Our own Beth Van Schaack (right), an IntLawGrrls founding editor and contributor, will become the Deputy to the U.S. Ambassador-At-Large for War Crimes Issues later this month!
Professor of Law at California's Santa Clara University School of Law, Beth will take a leave of absence to serve as the Deputy to Ambassador Stephen Rapp. As we've posted, Rapp has served as the top State Department official on war crimes issues since September 2009. Before that he'd been Chief Prosecutor of the Special Court for Sierra Leone and senior trial counsel for the International Criminal Tribunal for Rwanda.
Succeeding the previous Deputy – IntLawGrrls contributor Diane Orentlicher, who has returned to her professorship at American University Washington College of Law – Beth will help run the State Department's Office of Global Criminal Justice. Formerly called the Office of War Crimes Issues, this office advises Secretary of State Hillary Clinton and, through the inter-agency process, helps formulate U.S. responses to atrocities committed throughout the world.
Beth's portfolio will include working with international tribunals, NGOs, and foreign governments to ensure accountability for international crimes, via transitional justice mechanisms that include not only prosecutions, but also truth commissions and commissions of inquiry.
Can't imagine anyone more qualified for this important position.
As well demonstrated by her many, many prior IntLawGrrls posts – of special note, her series on the crime of aggression and her recent observation of military commissions proceedings at Guantánamo – Beth is an internationally recognized expert in international law. She holds academic and practical experience in subfields most relevant to her new post: international criminal law, international humanitarian law/law of armed conflict, and transitional justice.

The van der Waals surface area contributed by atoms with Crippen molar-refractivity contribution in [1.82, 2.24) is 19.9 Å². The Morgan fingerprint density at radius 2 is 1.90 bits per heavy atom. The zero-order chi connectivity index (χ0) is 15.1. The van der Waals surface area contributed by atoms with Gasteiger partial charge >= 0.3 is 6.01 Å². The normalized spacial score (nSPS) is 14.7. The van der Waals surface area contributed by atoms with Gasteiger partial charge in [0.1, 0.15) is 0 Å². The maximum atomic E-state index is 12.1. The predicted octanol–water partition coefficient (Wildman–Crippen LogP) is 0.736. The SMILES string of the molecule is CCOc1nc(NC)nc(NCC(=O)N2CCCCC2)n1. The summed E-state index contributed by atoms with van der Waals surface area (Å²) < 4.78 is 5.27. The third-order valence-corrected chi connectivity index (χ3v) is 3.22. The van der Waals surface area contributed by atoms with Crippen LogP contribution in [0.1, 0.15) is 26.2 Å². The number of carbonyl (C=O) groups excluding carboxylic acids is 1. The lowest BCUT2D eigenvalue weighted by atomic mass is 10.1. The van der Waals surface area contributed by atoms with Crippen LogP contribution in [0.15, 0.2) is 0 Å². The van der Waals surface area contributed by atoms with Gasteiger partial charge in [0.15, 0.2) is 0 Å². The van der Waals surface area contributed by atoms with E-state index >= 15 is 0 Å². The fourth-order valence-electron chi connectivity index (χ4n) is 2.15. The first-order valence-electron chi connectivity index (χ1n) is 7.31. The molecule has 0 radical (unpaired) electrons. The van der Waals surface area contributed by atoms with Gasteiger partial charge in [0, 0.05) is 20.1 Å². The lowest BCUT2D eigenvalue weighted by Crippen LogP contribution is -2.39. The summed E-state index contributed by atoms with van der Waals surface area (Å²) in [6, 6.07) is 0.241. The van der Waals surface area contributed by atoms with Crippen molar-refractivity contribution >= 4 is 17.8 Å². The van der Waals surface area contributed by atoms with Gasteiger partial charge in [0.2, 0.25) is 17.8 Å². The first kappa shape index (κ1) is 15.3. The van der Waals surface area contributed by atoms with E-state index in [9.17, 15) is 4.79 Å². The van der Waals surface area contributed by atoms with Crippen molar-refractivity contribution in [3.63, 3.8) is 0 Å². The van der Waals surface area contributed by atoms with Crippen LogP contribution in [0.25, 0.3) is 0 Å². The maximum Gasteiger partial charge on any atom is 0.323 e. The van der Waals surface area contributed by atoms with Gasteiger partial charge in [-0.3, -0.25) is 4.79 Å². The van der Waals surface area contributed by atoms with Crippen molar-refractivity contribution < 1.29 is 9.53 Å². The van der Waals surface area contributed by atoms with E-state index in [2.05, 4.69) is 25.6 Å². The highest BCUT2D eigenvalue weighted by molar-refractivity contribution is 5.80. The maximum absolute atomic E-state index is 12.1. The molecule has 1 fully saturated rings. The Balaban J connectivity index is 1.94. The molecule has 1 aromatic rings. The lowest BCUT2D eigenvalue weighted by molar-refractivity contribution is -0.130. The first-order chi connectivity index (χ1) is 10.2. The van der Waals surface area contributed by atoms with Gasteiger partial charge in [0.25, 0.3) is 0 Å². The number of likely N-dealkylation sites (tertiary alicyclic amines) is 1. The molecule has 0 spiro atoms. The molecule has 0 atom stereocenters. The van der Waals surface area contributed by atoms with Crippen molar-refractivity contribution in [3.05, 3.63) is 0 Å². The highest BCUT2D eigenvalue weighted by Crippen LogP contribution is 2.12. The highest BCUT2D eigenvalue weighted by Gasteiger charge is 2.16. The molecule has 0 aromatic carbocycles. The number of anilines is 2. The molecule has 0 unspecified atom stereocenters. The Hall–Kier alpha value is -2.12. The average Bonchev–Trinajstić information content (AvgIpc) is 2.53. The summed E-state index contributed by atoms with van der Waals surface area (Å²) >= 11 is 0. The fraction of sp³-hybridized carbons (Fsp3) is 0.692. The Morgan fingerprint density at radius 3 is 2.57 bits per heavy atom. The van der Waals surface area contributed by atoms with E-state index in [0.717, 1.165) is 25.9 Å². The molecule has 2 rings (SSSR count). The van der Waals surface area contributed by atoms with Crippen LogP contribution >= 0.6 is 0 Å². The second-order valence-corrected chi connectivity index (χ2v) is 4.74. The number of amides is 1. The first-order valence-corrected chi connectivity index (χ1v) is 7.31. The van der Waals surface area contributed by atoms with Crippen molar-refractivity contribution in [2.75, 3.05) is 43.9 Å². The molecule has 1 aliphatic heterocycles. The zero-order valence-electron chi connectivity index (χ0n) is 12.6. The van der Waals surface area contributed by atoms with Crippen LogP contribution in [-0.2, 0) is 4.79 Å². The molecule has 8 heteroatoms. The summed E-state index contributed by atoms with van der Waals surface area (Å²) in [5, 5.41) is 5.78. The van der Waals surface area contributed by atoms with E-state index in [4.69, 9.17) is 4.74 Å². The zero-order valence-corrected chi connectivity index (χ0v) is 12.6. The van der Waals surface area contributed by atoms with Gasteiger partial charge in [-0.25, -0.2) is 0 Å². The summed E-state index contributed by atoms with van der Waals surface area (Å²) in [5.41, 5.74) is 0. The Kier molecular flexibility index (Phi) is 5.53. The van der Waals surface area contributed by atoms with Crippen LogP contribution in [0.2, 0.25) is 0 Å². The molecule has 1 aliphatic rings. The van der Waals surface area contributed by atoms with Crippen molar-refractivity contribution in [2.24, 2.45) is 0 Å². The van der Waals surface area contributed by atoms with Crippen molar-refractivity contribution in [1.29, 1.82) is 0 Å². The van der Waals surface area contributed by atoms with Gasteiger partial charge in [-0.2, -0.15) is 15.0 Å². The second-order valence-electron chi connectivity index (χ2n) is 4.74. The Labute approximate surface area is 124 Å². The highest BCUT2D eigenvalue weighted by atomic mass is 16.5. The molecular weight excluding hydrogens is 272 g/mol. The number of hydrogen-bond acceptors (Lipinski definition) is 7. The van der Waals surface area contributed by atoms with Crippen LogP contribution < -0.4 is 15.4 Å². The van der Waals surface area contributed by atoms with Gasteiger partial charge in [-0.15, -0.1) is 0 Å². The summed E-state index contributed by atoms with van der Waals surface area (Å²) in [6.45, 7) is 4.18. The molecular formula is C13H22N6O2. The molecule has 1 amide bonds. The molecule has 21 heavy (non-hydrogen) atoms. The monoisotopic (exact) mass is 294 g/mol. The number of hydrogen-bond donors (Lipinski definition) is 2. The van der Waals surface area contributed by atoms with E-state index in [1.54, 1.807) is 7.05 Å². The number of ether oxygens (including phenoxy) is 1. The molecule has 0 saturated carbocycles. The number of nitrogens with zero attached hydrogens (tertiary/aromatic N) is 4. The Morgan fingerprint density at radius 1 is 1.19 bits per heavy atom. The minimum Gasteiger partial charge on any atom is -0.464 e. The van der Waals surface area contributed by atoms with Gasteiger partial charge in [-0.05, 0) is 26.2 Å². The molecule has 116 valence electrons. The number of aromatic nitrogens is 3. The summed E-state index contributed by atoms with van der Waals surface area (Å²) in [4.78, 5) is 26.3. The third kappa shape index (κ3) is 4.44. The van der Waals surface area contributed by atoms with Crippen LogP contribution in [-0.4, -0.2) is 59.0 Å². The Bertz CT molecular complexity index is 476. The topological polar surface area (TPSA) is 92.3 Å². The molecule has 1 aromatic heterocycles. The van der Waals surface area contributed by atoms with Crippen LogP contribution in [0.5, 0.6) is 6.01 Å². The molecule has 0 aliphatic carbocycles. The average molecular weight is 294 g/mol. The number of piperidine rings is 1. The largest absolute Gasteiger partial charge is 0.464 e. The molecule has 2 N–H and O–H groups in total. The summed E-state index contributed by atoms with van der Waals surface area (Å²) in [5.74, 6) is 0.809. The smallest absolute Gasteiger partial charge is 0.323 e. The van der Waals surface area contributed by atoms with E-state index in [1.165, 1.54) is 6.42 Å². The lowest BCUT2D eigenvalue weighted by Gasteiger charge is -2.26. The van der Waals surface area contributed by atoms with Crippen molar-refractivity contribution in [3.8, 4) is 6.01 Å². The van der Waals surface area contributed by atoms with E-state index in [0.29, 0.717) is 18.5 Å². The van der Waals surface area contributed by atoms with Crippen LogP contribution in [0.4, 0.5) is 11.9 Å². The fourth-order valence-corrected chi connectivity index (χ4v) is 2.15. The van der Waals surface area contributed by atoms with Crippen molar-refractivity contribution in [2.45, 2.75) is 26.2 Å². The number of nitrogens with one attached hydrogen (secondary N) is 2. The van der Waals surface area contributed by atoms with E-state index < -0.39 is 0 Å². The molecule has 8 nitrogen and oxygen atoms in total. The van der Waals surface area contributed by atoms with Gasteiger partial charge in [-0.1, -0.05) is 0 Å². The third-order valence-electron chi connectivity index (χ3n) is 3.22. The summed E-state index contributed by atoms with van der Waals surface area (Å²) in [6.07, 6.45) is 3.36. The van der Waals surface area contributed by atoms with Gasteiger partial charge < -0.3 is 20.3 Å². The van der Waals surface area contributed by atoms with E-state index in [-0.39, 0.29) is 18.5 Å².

Her publications include many law review articles, as well as books like International Criminal Law and Its Enforcement, a Foundation Press casebook coauthored with Ron Slye and now in its 2d edition, and Bringing the Khmer Rouge to Justice: Prosecuting Mass Violence Before the Cambodian Courts (2005), co-edited with another IntLawGrrl founding editor and contributor, Jaya Ramji-Nogales.
In summer 2010, Beth served as Academic Advisor to the United States' interagency delegation, led by Ambassador Rapp and State Department Legal Adviser Harold Koh, to the International Criminal Court Review Conference in Kampala, Uganda.
Beth's engagement with the ICC dates to its founding: After attending Preparatory Committee meetings in New York, Beth managed a team of 10 lawyers and law students who attended the 1998 Rome Conference where the ICC treaty was adopted. As an observer or NGO delegate, she's also attended sessions of the Human Rights Council in Geneva, Switzerland, as well as meetings of other U.N. bodies.
Beth earned her bachelor's degree from Stanford University and her J.D. from Yale Law School. Thereafter, she clerked at the International Criminal Tribunal for the former Yugoslavia and was an Open Society Institute Justice Fellow. She served as Executive Director and as a Staff Attorney at the San Francisco-based Center for Justice & Accountability, which litigates human rights cases. From 1995 onwards, she has served as a Legal Advisor to the Documentation Center of Cambodia. At Santa Clara, she hosted an annual workshop in international humanitarian law along with the International Committee of the Red Cross.
Beth joined the Santa Clara law faculty following private practice with Morrison & Forester LLP, where she practiced in the area of commercial law, international law, and human rights. She was trial counsel for Romagoza v. Garcia, a human rights case that resulted in a plaintiffs' award of $54.6 million, and on the defense team for John Walker Lindh.
We at IntLawGrrls will miss her frequent contributions and unflagging support – even as we send her our very best heartfelt congratulations on her move to Foggy Bottom!